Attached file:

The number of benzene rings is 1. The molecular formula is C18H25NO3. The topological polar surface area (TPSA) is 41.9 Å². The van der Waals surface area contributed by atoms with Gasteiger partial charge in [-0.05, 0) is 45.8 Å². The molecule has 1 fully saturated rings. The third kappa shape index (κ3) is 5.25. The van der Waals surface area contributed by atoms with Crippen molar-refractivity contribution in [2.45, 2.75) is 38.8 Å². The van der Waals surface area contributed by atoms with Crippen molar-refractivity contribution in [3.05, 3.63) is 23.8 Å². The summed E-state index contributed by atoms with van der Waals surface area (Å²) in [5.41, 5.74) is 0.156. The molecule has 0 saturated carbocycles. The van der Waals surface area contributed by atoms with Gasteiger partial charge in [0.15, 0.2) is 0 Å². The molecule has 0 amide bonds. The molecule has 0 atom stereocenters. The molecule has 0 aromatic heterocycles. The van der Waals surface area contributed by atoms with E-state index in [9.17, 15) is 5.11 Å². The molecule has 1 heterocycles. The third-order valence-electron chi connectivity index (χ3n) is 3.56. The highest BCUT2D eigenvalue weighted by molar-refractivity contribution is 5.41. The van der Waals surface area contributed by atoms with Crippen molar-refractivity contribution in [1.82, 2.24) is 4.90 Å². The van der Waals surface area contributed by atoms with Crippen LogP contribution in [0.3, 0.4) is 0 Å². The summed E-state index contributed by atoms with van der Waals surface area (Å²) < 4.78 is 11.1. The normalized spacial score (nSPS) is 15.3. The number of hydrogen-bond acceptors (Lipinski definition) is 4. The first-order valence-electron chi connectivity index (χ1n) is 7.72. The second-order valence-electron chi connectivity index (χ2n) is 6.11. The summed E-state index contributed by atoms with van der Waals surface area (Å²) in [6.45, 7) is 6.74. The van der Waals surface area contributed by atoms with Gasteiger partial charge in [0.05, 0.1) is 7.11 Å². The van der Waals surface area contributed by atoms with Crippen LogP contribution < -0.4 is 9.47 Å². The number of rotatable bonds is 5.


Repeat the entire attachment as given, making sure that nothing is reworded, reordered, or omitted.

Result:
The number of benzene rings is 1. The molecular formula is C18H25NO3. The topological polar surface area (TPSA) is 41.9 Å². The van der Waals surface area contributed by atoms with Gasteiger partial charge in [-0.05, 0) is 45.8 Å². The molecule has 1 fully saturated rings. The third kappa shape index (κ3) is 5.25. The van der Waals surface area contributed by atoms with Crippen molar-refractivity contribution in [2.45, 2.75) is 38.8 Å². The van der Waals surface area contributed by atoms with Crippen molar-refractivity contribution in [3.05, 3.63) is 23.8 Å². The summed E-state index contributed by atoms with van der Waals surface area (Å²) in [5.41, 5.74) is 0.156. The molecule has 0 saturated carbocycles. The van der Waals surface area contributed by atoms with Gasteiger partial charge in [0.15, 0.2) is 0 Å². The molecule has 0 amide bonds. The molecule has 0 atom stereocenters. The molecule has 0 aromatic heterocycles. The van der Waals surface area contributed by atoms with E-state index in [9.17, 15) is 5.11 Å². The molecule has 1 heterocycles. The third-order valence-electron chi connectivity index (χ3n) is 3.56. The highest BCUT2D eigenvalue weighted by molar-refractivity contribution is 5.41. The van der Waals surface area contributed by atoms with Crippen molar-refractivity contribution in [1.82, 2.24) is 4.90 Å². The van der Waals surface area contributed by atoms with Crippen LogP contribution in [0.3, 0.4) is 0 Å². The summed E-state index contributed by atoms with van der Waals surface area (Å²) < 4.78 is 11.1. The normalized spacial score (nSPS) is 15.3. The number of hydrogen-bond acceptors (Lipinski definition) is 4. The first-order valence-electron chi connectivity index (χ1n) is 7.72. The second-order valence-electron chi connectivity index (χ2n) is 6.11. The summed E-state index contributed by atoms with van der Waals surface area (Å²) in [6.45, 7) is 6.74. The van der Waals surface area contributed by atoms with Gasteiger partial charge in [0.05, 0.1) is 7.11 Å². The van der Waals surface area contributed by atoms with Crippen LogP contribution < -0.4 is 9.47 Å². The number of rotatable bonds is 5.